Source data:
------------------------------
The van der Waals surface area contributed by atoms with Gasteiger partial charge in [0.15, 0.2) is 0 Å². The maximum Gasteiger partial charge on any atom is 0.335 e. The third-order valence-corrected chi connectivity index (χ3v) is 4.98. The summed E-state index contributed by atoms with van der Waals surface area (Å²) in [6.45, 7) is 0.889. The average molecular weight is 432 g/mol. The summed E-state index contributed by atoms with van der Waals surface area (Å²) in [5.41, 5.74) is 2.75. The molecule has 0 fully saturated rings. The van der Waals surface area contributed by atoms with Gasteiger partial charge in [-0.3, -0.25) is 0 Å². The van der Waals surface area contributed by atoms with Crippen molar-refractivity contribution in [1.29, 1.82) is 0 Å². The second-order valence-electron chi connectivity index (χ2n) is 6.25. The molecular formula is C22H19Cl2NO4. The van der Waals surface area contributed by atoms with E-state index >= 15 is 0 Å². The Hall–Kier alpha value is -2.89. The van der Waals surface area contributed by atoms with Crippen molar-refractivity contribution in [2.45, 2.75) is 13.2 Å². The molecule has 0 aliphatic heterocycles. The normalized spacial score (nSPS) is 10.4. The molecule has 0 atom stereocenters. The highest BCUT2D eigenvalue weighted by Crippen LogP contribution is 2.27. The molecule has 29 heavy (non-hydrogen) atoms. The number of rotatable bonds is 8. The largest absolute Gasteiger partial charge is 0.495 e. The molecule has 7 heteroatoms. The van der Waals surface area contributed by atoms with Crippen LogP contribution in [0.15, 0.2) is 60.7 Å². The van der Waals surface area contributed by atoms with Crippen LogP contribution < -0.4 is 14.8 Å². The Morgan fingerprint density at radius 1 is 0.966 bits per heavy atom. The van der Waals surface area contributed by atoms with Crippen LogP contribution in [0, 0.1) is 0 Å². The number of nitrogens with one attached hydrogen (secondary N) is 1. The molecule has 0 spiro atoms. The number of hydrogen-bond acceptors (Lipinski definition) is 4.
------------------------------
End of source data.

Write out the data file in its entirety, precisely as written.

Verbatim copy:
The van der Waals surface area contributed by atoms with Gasteiger partial charge in [0.15, 0.2) is 0 Å². The maximum Gasteiger partial charge on any atom is 0.335 e. The third-order valence-corrected chi connectivity index (χ3v) is 4.98. The summed E-state index contributed by atoms with van der Waals surface area (Å²) in [6.45, 7) is 0.889. The average molecular weight is 432 g/mol. The summed E-state index contributed by atoms with van der Waals surface area (Å²) in [5.41, 5.74) is 2.75. The molecule has 0 fully saturated rings. The van der Waals surface area contributed by atoms with Gasteiger partial charge in [-0.3, -0.25) is 0 Å². The van der Waals surface area contributed by atoms with Crippen molar-refractivity contribution in [1.29, 1.82) is 0 Å². The second-order valence-electron chi connectivity index (χ2n) is 6.25. The molecular formula is C22H19Cl2NO4. The van der Waals surface area contributed by atoms with E-state index >= 15 is 0 Å². The Hall–Kier alpha value is -2.89. The van der Waals surface area contributed by atoms with Crippen molar-refractivity contribution in [2.45, 2.75) is 13.2 Å². The molecule has 0 aliphatic heterocycles. The normalized spacial score (nSPS) is 10.4. The molecule has 0 atom stereocenters. The highest BCUT2D eigenvalue weighted by Crippen LogP contribution is 2.27. The molecule has 29 heavy (non-hydrogen) atoms. The number of rotatable bonds is 8. The largest absolute Gasteiger partial charge is 0.495 e. The molecule has 7 heteroatoms. The van der Waals surface area contributed by atoms with Crippen LogP contribution in [0.15, 0.2) is 60.7 Å². The van der Waals surface area contributed by atoms with Crippen LogP contribution < -0.4 is 14.8 Å². The Morgan fingerprint density at radius 1 is 0.966 bits per heavy atom. The van der Waals surface area contributed by atoms with Crippen LogP contribution in [0, 0.1) is 0 Å². The number of nitrogens with one attached hydrogen (secondary N) is 1. The molecule has 0 spiro atoms. The number of hydrogen-bond acceptors (Lipinski definition) is 4.